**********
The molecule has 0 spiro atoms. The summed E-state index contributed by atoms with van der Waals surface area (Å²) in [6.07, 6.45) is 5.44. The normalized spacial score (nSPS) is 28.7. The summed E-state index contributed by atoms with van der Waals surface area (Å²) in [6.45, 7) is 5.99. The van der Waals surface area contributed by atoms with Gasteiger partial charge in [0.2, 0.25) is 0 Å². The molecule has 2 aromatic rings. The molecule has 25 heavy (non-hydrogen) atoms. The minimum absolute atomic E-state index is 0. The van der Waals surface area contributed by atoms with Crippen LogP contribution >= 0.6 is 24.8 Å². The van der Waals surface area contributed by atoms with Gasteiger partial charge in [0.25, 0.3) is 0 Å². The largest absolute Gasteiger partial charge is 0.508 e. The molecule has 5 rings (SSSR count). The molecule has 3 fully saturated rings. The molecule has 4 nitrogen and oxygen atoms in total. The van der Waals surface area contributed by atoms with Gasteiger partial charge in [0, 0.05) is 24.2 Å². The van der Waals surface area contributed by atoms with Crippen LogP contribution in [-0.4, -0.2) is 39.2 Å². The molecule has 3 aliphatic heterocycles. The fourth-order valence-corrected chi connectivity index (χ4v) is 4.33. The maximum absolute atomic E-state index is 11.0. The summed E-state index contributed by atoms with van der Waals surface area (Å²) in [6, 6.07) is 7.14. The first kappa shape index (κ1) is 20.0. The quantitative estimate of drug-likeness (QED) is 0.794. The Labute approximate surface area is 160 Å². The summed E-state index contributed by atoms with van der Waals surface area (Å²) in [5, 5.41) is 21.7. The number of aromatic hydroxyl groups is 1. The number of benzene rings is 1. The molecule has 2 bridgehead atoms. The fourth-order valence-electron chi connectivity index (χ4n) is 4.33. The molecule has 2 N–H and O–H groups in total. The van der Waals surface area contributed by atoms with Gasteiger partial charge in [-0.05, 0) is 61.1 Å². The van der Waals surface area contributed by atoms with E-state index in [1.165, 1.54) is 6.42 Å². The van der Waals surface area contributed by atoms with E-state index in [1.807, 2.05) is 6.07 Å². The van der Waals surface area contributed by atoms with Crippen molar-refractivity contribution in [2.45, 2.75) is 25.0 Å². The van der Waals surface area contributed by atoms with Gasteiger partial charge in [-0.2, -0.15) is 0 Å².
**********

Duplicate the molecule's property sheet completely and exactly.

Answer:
The molecule has 0 spiro atoms. The summed E-state index contributed by atoms with van der Waals surface area (Å²) in [6.07, 6.45) is 5.44. The normalized spacial score (nSPS) is 28.7. The summed E-state index contributed by atoms with van der Waals surface area (Å²) in [6.45, 7) is 5.99. The van der Waals surface area contributed by atoms with Gasteiger partial charge in [0.2, 0.25) is 0 Å². The molecule has 2 aromatic rings. The molecule has 25 heavy (non-hydrogen) atoms. The minimum absolute atomic E-state index is 0. The van der Waals surface area contributed by atoms with Crippen LogP contribution >= 0.6 is 24.8 Å². The van der Waals surface area contributed by atoms with Gasteiger partial charge in [0.25, 0.3) is 0 Å². The largest absolute Gasteiger partial charge is 0.508 e. The molecule has 5 rings (SSSR count). The molecule has 3 fully saturated rings. The molecule has 4 nitrogen and oxygen atoms in total. The van der Waals surface area contributed by atoms with Gasteiger partial charge in [0, 0.05) is 24.2 Å². The van der Waals surface area contributed by atoms with Crippen LogP contribution in [-0.4, -0.2) is 39.2 Å². The molecule has 3 aliphatic heterocycles. The fourth-order valence-corrected chi connectivity index (χ4v) is 4.33. The maximum absolute atomic E-state index is 11.0. The summed E-state index contributed by atoms with van der Waals surface area (Å²) in [6, 6.07) is 7.14. The first kappa shape index (κ1) is 20.0. The quantitative estimate of drug-likeness (QED) is 0.794. The Labute approximate surface area is 160 Å². The summed E-state index contributed by atoms with van der Waals surface area (Å²) in [5, 5.41) is 21.7. The number of aromatic hydroxyl groups is 1. The number of benzene rings is 1. The molecule has 2 bridgehead atoms. The fourth-order valence-electron chi connectivity index (χ4n) is 4.33. The molecule has 2 N–H and O–H groups in total. The van der Waals surface area contributed by atoms with Gasteiger partial charge in [-0.05, 0) is 61.1 Å². The van der Waals surface area contributed by atoms with E-state index in [1.165, 1.54) is 6.42 Å². The van der Waals surface area contributed by atoms with E-state index in [1.807, 2.05) is 6.07 Å². The van der Waals surface area contributed by atoms with Crippen molar-refractivity contribution in [2.45, 2.75) is 25.0 Å². The van der Waals surface area contributed by atoms with Gasteiger partial charge in [-0.2, -0.15) is 0 Å².